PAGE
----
Repeating animations are efficient but get dull fast. Create nonrepeating animation cycles to add variety without excessive overhead or resorting to ActionScript.
Tweens are the animation method of choice for the non-code-savvy animator, but they suffer from a number of limitations. The most obvious is that they are less conducive to interactivity than scripted motion. That's fine for many applications of Flash, particularly animated cartoons.
Animations require another common feature that cannot normally be performed without using scripted animation: random or nonrepeating movement. Tweens are fixed animations, so they are never random and simply repeat.
For example, assume we had two tweens contained within two separate movie clips, one of 10 frames and one of 20 frames. If we played both tweens continuously as part of the same overall animation, that animation would repeat every 20 frames. The user experience suffers because the animation appears repetitive.
If we were animating clouds across the Stage for a 30-second shot, we could create 30 seconds of animation, but that would be time consuming. We should instead animate a single cloud or several clouds and combine them to fill the sky and create variation. But if that 30-second looping animation was used as a background for a 5-minute cartoon, it would get repetitive. Ideally, our sky would consist of many individual animated clips that rarely repeat.
The standard way around this is to lock yourself in a room for a week and learn ActionScript and the joys of Math.random( ). The hacky way is to use prime numbers in your tween animations.
A prime number is any number that is evenly divisible only by itself and 1. The prime numbers between 1 and 100 are 2, 3, 5, 7, 11, 13, 17, 19, 23, 29, 31, 37, 41, 43, 47, 53, 59, 61, 67, 71, 73, 79, 83, 89, and 97. You can quickly look up additional prime numbers by searching for "prime number" or "prime series" on the Web.
The big deal about prime numbers is their indivisibility. A mathematical consequence of this is that the lowest common multiple of two primes is the product of the primes themselves (i.e., the prime numbers multiplied together).
Applying this to our situation, if you have two animations of lengths n and m, where n an m are prime numbers, a third animation combining the first two won't repeat for n times m frames. So, if you change your two animation tweens so that both have frame lengths that are prime numbers (say, 11 and 19), an animation combining the two movie clips will not repeat for the longest time possible?the product of the two frame lengths. That's only once every 209 frames (every 20.9 seconds at a frame rate of 10 fps), rather than the original of every 20 frames (once every 2 seconds). Not bad considering our longest animation is only 19 frames. So, making sure that each looping tween animation has a frame length that is a prime number (a different prime number from other animations), you can create an animation that takes a long time to repeat.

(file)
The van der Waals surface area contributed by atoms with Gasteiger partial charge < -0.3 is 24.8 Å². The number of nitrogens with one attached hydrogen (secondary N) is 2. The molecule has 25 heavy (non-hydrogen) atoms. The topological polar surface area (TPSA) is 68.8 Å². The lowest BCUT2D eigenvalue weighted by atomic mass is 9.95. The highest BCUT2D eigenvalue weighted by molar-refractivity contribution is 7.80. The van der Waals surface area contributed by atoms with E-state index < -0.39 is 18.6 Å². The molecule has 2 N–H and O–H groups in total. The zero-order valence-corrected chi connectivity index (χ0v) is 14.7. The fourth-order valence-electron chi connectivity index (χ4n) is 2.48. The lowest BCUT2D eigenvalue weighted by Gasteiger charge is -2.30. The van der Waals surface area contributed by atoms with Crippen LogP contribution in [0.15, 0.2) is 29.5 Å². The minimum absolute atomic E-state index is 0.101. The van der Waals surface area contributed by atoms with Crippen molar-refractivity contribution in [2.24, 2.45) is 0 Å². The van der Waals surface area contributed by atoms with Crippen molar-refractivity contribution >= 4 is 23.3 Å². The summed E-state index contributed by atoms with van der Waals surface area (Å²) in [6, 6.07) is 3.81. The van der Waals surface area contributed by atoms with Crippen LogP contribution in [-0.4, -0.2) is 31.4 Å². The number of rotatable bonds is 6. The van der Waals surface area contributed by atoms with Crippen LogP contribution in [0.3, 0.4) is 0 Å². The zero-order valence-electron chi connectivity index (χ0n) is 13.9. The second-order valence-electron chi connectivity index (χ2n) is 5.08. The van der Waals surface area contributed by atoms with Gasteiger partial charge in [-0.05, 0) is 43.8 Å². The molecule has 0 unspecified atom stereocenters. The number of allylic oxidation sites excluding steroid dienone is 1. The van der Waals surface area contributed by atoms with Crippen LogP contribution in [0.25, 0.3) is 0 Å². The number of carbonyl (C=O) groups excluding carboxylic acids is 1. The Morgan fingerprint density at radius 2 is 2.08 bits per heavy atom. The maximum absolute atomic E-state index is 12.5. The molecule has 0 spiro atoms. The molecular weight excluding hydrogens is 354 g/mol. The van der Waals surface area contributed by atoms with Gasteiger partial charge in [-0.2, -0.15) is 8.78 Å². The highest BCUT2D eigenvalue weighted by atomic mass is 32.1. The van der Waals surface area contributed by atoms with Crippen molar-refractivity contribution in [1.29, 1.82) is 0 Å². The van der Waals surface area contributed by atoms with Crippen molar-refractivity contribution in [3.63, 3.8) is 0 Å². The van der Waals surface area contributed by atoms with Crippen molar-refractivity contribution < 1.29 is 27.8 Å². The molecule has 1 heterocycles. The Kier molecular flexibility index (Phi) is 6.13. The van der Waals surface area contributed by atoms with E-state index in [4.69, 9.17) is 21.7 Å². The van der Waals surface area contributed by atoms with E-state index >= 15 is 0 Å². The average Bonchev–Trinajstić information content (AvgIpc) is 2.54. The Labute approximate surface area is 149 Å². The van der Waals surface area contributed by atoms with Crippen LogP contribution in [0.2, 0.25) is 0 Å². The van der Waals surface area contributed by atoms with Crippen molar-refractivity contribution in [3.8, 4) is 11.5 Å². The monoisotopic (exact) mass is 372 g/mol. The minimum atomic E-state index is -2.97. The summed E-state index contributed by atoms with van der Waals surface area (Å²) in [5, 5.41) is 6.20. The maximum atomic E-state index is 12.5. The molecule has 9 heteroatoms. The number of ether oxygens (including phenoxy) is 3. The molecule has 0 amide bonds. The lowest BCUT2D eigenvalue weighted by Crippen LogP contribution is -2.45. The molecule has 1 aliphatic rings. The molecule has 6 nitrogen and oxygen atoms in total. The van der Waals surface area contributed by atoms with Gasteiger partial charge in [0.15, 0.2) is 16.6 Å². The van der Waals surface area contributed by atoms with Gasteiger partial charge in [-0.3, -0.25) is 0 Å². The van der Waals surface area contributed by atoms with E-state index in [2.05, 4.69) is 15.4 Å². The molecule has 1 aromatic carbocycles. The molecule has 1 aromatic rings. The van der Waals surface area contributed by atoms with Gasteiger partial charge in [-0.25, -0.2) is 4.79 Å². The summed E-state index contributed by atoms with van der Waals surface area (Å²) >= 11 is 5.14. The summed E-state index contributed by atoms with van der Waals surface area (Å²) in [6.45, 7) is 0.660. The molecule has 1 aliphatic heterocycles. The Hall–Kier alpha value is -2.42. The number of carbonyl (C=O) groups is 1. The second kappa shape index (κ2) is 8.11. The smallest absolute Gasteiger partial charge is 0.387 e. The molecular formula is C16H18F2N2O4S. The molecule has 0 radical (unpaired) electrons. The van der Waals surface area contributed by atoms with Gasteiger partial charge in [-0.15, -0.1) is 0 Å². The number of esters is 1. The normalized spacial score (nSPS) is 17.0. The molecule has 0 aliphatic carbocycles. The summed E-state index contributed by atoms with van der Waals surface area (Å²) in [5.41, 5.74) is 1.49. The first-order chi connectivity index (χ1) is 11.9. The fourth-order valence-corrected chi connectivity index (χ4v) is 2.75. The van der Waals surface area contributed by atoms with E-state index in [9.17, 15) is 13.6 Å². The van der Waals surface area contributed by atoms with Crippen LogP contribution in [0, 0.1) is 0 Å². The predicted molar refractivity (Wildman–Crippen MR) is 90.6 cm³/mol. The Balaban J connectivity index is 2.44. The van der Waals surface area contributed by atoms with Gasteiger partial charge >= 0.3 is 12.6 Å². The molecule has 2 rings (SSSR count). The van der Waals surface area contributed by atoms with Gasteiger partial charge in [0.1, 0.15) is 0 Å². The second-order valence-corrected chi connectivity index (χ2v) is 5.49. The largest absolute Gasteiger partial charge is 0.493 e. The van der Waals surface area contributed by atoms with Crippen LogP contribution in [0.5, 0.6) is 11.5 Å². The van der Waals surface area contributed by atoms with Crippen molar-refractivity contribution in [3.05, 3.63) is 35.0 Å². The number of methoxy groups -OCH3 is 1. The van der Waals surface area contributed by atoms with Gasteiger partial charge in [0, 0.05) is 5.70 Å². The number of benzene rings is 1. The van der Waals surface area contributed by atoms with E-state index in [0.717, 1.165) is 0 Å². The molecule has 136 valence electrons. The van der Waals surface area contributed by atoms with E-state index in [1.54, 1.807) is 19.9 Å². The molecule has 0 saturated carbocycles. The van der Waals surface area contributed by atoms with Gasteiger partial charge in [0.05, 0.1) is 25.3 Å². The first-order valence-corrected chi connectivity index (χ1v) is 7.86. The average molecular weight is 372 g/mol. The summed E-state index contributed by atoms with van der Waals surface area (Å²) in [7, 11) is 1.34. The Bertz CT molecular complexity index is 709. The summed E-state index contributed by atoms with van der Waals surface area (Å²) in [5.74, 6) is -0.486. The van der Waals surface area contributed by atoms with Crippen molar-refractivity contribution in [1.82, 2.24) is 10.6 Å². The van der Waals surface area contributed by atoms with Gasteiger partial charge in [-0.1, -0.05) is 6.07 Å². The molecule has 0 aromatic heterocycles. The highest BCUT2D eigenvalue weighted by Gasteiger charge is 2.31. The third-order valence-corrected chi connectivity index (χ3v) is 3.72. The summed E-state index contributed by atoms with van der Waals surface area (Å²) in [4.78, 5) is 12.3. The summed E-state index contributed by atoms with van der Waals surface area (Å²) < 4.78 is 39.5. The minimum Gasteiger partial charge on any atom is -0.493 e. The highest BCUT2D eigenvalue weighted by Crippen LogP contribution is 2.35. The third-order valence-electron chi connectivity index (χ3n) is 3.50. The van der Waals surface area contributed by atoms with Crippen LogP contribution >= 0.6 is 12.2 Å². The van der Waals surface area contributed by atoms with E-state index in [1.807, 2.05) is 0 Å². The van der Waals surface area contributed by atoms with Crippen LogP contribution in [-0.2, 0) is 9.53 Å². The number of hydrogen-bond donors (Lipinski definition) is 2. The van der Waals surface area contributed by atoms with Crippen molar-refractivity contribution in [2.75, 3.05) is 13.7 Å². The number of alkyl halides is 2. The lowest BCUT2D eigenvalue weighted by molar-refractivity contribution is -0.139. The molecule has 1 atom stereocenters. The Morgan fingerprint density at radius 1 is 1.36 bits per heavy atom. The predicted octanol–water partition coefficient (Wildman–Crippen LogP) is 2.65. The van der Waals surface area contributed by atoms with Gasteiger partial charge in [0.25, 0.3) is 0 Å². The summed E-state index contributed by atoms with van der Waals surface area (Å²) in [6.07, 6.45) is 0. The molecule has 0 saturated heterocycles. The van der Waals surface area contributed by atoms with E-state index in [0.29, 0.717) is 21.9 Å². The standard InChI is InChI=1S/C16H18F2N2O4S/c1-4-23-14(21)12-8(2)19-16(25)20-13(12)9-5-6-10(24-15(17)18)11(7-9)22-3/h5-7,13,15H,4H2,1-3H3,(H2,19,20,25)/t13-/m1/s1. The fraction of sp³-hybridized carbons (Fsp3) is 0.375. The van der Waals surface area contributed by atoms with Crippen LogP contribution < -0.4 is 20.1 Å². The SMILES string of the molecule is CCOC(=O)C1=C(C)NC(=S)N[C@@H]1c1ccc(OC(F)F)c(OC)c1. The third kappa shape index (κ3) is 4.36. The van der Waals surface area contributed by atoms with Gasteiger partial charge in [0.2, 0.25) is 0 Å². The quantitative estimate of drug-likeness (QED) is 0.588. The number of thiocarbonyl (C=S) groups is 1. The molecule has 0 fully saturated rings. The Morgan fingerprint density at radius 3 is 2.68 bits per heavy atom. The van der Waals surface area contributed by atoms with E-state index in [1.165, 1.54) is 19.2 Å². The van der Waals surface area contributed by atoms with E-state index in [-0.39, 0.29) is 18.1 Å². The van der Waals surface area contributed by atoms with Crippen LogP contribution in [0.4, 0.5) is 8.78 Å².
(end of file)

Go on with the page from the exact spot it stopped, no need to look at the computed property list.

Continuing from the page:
A good example of the use of prime numbers is a FLA I have had for so long that it may be the first Flash file I ever created. I wanted to create an animated study of a butterfly at rest. Like most real moving things, the motion of a butterfly is random and nonrepeating:
The wings occasionally open and close, even if the butterfly has no intention of taking off.
The antennae move.
The whole insect constantly jitters around slightly.
Figure 4-7 shows a few frames from the animation, my first real attempt at animation all those years ago.
But I had no idea how to make the butterfly animation appear random and lifelike, as opposed to an obvious and mechanical-looking, repeating tween loop. I had been working with Flash for only a morning and did not know much about Flash ActionScript (which at the time wasn't that much anyway?I had learned the 15-20 or so actions available by the same afternoon!).
The way I did it was to use separate tweens for the three animating parts:
The tween for the wings is 97 frames long.
The tween for the antennae is 31 frames long.
The whole butterfly moved in the final "jitter" animation, which is 41 frames long.
Thus, the whole butterfly animation is 97 31 41 frames long, or approximately three hours between repeats (at 12 fps). Nobody would wait that long to see the repeat, but given that it was the first Flash content I had ever pulled off, I came pretty close.
To see a finished example of the butterfly animation, download butterfly.fla from this book's web site.
Although creating nonrepeating animations with ActionScript is often easier, some animations just work better as tweens. The problem with tweening is, of course, that the animation is then fixed and repeating. The use of a little math and a bit of lateral thinking can easily address this problem.